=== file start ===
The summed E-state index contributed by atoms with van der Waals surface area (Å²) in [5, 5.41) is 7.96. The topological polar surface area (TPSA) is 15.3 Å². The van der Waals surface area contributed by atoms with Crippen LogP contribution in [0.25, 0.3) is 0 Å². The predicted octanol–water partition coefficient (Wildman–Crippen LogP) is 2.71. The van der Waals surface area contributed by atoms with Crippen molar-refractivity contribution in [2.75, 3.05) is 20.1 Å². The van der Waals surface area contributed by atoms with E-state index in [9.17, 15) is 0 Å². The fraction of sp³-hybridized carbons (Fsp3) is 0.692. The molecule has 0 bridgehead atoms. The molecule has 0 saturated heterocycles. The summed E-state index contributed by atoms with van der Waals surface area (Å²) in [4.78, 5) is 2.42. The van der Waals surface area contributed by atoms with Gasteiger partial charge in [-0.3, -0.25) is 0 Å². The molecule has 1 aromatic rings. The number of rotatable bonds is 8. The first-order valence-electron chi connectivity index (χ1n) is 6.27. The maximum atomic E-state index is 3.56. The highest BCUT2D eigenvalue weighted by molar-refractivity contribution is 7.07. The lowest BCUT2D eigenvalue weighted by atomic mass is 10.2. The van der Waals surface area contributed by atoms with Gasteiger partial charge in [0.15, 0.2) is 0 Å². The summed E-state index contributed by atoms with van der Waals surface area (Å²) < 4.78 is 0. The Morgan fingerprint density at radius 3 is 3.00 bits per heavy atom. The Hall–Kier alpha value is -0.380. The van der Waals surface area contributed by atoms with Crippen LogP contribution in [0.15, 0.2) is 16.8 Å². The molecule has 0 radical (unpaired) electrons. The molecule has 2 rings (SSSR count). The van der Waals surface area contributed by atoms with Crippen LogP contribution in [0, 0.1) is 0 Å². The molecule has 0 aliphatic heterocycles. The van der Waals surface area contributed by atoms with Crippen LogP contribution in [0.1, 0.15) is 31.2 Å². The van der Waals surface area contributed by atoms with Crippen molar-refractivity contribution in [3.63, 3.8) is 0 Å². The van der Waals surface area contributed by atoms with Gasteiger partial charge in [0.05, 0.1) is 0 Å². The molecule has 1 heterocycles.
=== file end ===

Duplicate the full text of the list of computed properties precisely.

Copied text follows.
The summed E-state index contributed by atoms with van der Waals surface area (Å²) in [5, 5.41) is 7.96. The topological polar surface area (TPSA) is 15.3 Å². The van der Waals surface area contributed by atoms with Crippen LogP contribution in [0.25, 0.3) is 0 Å². The predicted octanol–water partition coefficient (Wildman–Crippen LogP) is 2.71. The van der Waals surface area contributed by atoms with Crippen molar-refractivity contribution in [2.75, 3.05) is 20.1 Å². The van der Waals surface area contributed by atoms with E-state index in [9.17, 15) is 0 Å². The fraction of sp³-hybridized carbons (Fsp3) is 0.692. The molecule has 0 bridgehead atoms. The molecule has 0 saturated heterocycles. The summed E-state index contributed by atoms with van der Waals surface area (Å²) in [4.78, 5) is 2.42. The van der Waals surface area contributed by atoms with Gasteiger partial charge in [-0.3, -0.25) is 0 Å². The molecule has 1 aromatic rings. The number of rotatable bonds is 8. The first-order valence-electron chi connectivity index (χ1n) is 6.27. The maximum atomic E-state index is 3.56. The highest BCUT2D eigenvalue weighted by molar-refractivity contribution is 7.07. The lowest BCUT2D eigenvalue weighted by atomic mass is 10.2. The van der Waals surface area contributed by atoms with Gasteiger partial charge in [0.15, 0.2) is 0 Å². The summed E-state index contributed by atoms with van der Waals surface area (Å²) < 4.78 is 0. The Morgan fingerprint density at radius 3 is 3.00 bits per heavy atom. The Hall–Kier alpha value is -0.380. The van der Waals surface area contributed by atoms with Crippen LogP contribution in [0.15, 0.2) is 16.8 Å². The molecule has 0 radical (unpaired) electrons. The molecule has 2 rings (SSSR count). The van der Waals surface area contributed by atoms with Crippen LogP contribution in [0, 0.1) is 0 Å². The molecule has 0 aliphatic heterocycles. The van der Waals surface area contributed by atoms with Crippen LogP contribution in [0.1, 0.15) is 31.2 Å². The van der Waals surface area contributed by atoms with Crippen molar-refractivity contribution in [3.63, 3.8) is 0 Å². The van der Waals surface area contributed by atoms with Gasteiger partial charge in [0.05, 0.1) is 0 Å². The molecule has 1 heterocycles.